This is a model of the Harman locomotive built in Melbourne for the Forests Commission of Victoria (FCV) for use on the 2' 6" gauge Tyers Valley Tramway in Gippsland. The sorry saga of the design, building and subsequent failure of the Harman to perform is documented in an article published in 'Light Railways' Issue 42, pp 12 -19, some years ago. For anyone interested, there is a free pdf available online.
http://media.lrrsa.org.au/biko041/Light ... 41_044.pdf
This beast was articulated on a similar principle to Schwarzkopf locomotives and was also geared. It was the Victorian timber industry's equivalent of Bullied's Leader, as it was overweight, stopped at every water tank, steamed well only when the planets were in the right conjunction and was modified several times for better performance without much success. It survived longer though, as it was shoved into the back of the shed at Tyers Junction and sat rusting and unloved from the late '20s until it was cut up when the line was closed and the site cleared in the early '50s.
The Tyers Valley Tramway was about 70 miles west of the area where the TVT is supposedly located, so a model of a Harman loco isn't particularly relevant to the timber trams in the area, but it looked like an interesting thing to build and was extremely unlikely to appear in commercial rtr form.....
With Australia heading into the usual Christmas shutdown, I was looking for a project that would use parts and materials I had in stock and came across the Harman while reading back issues of 'Narrow Gauge Downunder'. The 'Light Railways' article has a drawing of the original proposal, which did not match the photos as built. The NGDU article had a better drawing and some additional photos of the loco as built and some photos also turned up online that had been taken post WW2 of it mouldering away in it's shed, so the die was cast.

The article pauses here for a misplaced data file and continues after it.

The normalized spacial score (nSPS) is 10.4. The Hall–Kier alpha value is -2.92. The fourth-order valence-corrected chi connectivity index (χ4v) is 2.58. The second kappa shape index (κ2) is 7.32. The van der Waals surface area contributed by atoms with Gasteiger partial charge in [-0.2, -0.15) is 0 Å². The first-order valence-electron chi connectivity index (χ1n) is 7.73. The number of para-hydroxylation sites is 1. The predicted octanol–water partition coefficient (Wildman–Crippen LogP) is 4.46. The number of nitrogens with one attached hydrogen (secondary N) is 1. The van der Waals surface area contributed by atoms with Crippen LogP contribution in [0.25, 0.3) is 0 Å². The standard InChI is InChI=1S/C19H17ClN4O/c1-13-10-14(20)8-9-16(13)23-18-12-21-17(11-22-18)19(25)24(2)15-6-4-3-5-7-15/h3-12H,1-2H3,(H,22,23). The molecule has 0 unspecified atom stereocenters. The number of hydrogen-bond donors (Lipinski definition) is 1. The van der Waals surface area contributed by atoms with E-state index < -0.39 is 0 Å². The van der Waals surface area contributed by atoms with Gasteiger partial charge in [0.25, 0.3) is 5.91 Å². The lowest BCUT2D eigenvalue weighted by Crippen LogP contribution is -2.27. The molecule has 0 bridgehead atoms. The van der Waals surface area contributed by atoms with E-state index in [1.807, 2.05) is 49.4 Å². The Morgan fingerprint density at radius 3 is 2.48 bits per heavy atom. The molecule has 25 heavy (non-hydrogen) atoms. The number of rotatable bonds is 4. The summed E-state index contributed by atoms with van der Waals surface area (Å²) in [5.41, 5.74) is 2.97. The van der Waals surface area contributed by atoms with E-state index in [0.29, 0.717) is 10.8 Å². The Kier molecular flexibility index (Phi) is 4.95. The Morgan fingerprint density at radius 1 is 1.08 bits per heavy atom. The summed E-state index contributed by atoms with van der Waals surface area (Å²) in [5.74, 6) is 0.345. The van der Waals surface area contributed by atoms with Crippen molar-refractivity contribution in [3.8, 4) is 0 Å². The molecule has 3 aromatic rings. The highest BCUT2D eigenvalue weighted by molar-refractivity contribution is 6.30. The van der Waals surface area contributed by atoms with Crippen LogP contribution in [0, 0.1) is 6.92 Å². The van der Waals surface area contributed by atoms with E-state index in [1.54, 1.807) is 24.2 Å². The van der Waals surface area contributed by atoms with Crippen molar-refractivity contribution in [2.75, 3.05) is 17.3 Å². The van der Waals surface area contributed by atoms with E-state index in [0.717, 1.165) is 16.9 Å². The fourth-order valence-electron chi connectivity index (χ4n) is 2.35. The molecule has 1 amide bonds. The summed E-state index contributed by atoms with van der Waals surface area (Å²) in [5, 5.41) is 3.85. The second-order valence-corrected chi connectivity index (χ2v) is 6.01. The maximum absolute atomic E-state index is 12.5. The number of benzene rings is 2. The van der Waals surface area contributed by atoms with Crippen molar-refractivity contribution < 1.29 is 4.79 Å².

I thought about attempting to make a live steam model, but the boiler is very small and there's not much space in the model to hide an osmotor and drive shafts. The chances were a live steamer would perform like the prototype, somewhere between badly and not at all. So battery electric was the choice. The model is built to Fn3 scale (1:20.3) and 45mm gauge. Unusually for a timber tram, the Tyers Valley line was built to 2'6" gauge, but I'm not about to lay 37.5mm gauge track.
Being basically a diesel type mech, the first part made was a basic bogie to work out the design and do some test running. The first two photos show the drive arrangements and the third shows it under test on the track.
That was interesting, as there wasn't a lot of space in the bogie for a layshaft to couple the axles and the gearmotor, even though it was a small 6V N20 type. I had planned to fit slightly larger motors, but my preferred brand of Pololu have stopped selling their 16mm size gearmotor and the data sheets suggest that the N20 size has the same power and torque output, so theoretically would do the job.
The first motor bogie tested was fitted was a 6V N20 with 1:50 gearbox. When powered with 6 NiMH cells for the test runs, it almost achieved lift-off speed on the track, being clocked at a scale 55mph. Just a little high for a prototype that was hard pressed to achieve 2mph with a load in traffic.
The motor was replaced with a 1:100 reduction gearbox and this cut the speed to 25smph with 6 cells. The plan for the model is to fit a speed control, so with the replacement gearmotors fitted it should be controllable down to the prototype design speed of 10mph.
With the speed sorted out, the second bogie was built and both were fitted with the final detail parts, before work started on the chassis. The prototype frame was fabricated from massive RSJ sections and even more massive headstocks cut from steel slab. No wonder the loco was overweight. The photo shows the bogies fitted to the frame and on a test run to check clearances, that it could negotiate turnouts and get through the sharp curve in the triangle.